Two new fronts of campaign warfare: Romney v. McCain and Edwards v. Obama

Two showdowns today on the campaign trail illustrate the changing dynamics of the race -- Romney went after McCain and Obama went after Edwards. Two weeks to Iowa, this says a lot about where the race is heading.

(1) Romney v. McCain

The Republican contest, first. Mitt Romney held on to massive leads in Iowa and New Hampshire for months, until Mike Huckabee surged and passed him in Iowa. Romney devoted much of the following two weeks blasting Huckabee every chance he had and firing the first negative ads of the cycle drawing contrasts with the former Arkansas Governor -- especially on immigration. But Romney now finds himself in danger in New Hampshire, where McCain has some stunning momentum. The polls are showing a tightening race, and Giuliani's fading means that there is more potential for McCain to rise -- especially if Romney loses Iowa.

Romney can possibly survive an Iowa loss, but there is no way he can get away with losing New Hampshire as well. The most urgent threat facing his candidacy is no longer Huckabee but McCain, quite remarkable a development for the candidate who appeared so solid three weeks ago. And thus Romney aimed at McCain today -- something candidates very rarely do given how weak McCain has been almost all year:

He voted against the Bush tax cuts — twice. That's failing Reagan 101. Reagan taught ... almost all of us in the Republican Party that lowering taxes would grow the economy and was good for our economy and good for individuals. And I believe that the Republicans are going to nominate a tax-cutter to become president of the United States.

Consider that Romney and McCain's relationship has always been awful and McCain famously despises the former Massachusetts Governor. One of the hottest exchanges in the last GOP debate on CNN was the back-and-forth between these two candidates on waterboarding. And with Romney now taking aim at McCain directly to try to fend him off, you can expect things to degenerate very rapidly between the two candidates.

Needless to say, this is not at all the scenario Romney envisioned for late December. He has spent millions all year to put Iowa and New Hampshire away, and you bet that he would have preferred to spend at least some time this month in states like Nevada, Michigan and South Carolina. McCain and Huckabee have destroyed his well-crafted early-state strategy.

(2) Obama v. Edwards

This one is a bit harder to make sense of. I reported this morning that there was an increasing number of 527s getting involved in Iowa -- though none of them was siding with Obama. Now, Obama is using this issue to raise a contrast with John Edwards -- pointing out that Edwards campaigns as the clean candidate who's pure on campaign finance, which is hardly compatible with use of independent funds. From his campaign:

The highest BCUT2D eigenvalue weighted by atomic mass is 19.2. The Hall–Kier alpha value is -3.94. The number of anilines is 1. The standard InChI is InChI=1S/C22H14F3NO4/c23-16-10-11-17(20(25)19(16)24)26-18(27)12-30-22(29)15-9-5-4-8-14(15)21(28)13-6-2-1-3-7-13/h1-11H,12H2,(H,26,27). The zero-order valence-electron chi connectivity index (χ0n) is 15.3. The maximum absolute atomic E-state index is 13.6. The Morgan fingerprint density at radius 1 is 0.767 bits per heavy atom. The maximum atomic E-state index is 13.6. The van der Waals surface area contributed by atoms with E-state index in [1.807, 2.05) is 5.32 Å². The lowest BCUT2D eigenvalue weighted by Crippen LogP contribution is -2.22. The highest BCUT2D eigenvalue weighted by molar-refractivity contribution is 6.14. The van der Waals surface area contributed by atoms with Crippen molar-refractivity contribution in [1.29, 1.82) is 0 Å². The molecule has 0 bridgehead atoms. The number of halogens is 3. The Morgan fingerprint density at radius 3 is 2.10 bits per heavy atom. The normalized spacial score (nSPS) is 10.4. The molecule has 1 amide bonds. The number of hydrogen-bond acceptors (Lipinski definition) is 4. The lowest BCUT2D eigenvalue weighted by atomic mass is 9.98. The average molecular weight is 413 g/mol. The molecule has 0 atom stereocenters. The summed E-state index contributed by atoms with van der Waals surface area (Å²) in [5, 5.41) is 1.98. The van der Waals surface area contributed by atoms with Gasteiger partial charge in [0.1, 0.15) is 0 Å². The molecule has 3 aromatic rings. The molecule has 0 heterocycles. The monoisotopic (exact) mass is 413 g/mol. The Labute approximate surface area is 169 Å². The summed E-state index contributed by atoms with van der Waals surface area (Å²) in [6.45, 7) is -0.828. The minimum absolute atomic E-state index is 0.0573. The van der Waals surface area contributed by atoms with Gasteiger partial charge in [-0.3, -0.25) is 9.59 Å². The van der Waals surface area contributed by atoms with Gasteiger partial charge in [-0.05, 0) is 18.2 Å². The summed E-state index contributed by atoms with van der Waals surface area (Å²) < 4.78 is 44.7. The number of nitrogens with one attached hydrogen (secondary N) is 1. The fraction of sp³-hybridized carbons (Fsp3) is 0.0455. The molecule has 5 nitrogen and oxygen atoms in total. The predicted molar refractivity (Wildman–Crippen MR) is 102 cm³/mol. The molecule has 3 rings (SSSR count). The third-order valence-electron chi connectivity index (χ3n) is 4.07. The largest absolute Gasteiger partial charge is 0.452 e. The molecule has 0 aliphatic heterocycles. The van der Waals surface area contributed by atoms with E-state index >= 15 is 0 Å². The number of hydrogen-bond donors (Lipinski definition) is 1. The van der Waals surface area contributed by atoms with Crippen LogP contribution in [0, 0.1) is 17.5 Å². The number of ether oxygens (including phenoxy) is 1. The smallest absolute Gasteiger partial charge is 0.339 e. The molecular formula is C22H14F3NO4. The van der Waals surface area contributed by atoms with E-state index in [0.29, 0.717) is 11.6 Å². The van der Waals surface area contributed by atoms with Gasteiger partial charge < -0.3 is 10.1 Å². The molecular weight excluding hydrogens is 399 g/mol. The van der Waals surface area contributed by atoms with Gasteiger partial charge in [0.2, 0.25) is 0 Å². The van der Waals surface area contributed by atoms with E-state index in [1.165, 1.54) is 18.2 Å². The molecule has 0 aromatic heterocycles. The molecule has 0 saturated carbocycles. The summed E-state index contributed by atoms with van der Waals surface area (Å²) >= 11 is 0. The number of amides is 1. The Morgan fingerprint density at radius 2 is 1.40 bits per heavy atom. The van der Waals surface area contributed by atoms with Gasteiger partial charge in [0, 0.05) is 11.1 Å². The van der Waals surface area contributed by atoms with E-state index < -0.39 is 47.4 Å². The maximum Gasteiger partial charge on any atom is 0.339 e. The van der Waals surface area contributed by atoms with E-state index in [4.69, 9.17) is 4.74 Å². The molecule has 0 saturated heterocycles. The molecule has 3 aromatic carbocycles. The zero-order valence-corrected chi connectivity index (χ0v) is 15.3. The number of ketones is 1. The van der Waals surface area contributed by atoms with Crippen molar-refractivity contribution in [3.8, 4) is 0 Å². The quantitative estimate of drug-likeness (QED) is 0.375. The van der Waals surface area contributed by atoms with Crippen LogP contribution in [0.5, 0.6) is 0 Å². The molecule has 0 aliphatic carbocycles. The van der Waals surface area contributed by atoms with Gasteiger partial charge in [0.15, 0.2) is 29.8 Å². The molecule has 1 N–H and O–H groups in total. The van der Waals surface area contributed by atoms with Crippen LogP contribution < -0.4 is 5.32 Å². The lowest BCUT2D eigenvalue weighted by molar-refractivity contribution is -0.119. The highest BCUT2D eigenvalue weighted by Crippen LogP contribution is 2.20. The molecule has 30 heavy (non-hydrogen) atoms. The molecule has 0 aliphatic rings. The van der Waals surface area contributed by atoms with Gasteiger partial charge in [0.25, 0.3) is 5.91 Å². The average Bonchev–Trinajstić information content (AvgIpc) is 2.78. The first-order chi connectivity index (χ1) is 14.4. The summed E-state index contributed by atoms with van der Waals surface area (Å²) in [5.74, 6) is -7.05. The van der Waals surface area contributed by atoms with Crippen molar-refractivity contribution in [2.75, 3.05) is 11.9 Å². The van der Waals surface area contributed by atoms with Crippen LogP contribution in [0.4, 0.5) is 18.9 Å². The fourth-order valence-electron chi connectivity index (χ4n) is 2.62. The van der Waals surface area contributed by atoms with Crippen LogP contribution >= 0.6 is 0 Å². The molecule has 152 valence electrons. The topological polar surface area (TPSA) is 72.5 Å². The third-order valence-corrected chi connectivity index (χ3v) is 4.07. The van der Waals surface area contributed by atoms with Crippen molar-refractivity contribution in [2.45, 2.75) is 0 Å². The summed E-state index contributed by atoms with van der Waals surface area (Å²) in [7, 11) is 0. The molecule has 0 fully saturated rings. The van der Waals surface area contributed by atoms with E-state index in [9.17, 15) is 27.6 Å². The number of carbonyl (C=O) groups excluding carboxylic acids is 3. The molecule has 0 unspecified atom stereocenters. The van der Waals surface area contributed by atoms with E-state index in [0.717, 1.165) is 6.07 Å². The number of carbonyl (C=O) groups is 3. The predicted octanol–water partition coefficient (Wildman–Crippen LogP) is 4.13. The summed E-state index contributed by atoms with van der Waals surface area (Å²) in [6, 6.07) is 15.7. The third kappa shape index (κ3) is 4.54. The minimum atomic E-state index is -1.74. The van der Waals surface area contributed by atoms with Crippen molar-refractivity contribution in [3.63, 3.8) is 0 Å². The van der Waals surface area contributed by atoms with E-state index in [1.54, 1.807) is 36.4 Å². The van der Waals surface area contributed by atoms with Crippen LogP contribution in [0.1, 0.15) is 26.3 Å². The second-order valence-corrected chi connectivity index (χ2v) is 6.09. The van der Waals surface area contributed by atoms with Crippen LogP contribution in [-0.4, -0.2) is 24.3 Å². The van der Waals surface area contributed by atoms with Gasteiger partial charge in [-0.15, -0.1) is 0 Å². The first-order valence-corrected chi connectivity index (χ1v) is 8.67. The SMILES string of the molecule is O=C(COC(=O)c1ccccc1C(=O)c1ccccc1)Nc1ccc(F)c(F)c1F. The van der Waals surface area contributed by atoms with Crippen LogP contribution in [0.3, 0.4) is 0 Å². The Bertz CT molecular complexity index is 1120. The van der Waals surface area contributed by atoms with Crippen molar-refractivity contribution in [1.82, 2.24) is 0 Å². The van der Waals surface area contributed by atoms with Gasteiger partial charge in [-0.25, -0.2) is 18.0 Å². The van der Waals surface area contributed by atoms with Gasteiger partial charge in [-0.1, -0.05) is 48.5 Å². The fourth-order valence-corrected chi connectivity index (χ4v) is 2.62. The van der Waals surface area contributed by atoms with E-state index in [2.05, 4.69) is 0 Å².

It's not change when you decry the influence of money in politics but then stay silent when your former campaign manager exploits the biggest loophole in the law to benefit the Edwards' campaign with millions of dollars in ads from an unregulated political fund whose donors are undisclosed.

As I said this morning, most of the 527s playing in Iowa are institutional groups that are key pillars of the Democratic coalition (Emily's List, major unions). The latest controversy erupted over a more opaque "issue advocacy group" (the Alliance for a New America) which appears to be pro-Edwards, so Obama is attacking Edwards without antagonizing groups like unions. However, it is key to understand that (1) we can't imagine Obama would complain much if the SEIU or AFSCME had endorsed him and was now helping him, and (2) Edwards has absolutely no control over what the Alliance for a New America does. In fact, Edwards responded to Obama's challenge by issuing a very strong statement calling for the 527s to "stop these ads" -- though it is unlikely the new group will listen to him.

Beyond the detail of the back-and-forth, the fascinating question is of course what can possibly have led Obama to take aim at Edwards and risk drawing him in the fight that is usually portrayed as a Clinton-Obama showdown. Clearly, the Obama campaign is realizing that Edwards is more than alive in Iowa -- and that it is threatening to siphon away a lot (if not a majority) of the anti-Clinton votes while also undermining Obama's argument that he is the change agent in the race. If anything, Obama's attack confirms that their internal polls are showing Edwards strong -- and perhaps rising -- in the caucuses, and they are worried about Edwards passing them.

Obama is also clearly aware that the Clinton campaign would infinitely prefer losing to Edwards than to them -- since Clinton would have a much more easy time defeating Edwards down-the-line (starting in NH) than Obama. And it has thus become imperative for Obama to fight both candidates at once, which could risk putting Obama at the middle of heated exchanges which he's usuallly been able to avoid.

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  • Or perhaps it is nothing more than simply trying to make lemonade (a nice contrast with Edwards that puts him on the defensive on his key campaign theme) from lemons (the lack of a 527 presence in Iowa). I do not see this as necessarily indicating that the Obama camapaign's internals show an upswing in Edwards numbers. Perhaps they see this as a way to siphon off Edwards supporters to help them in their fight with the Clinton campaign.

    By Anonymous Anonymous, At 24 December, 2007 00:03  

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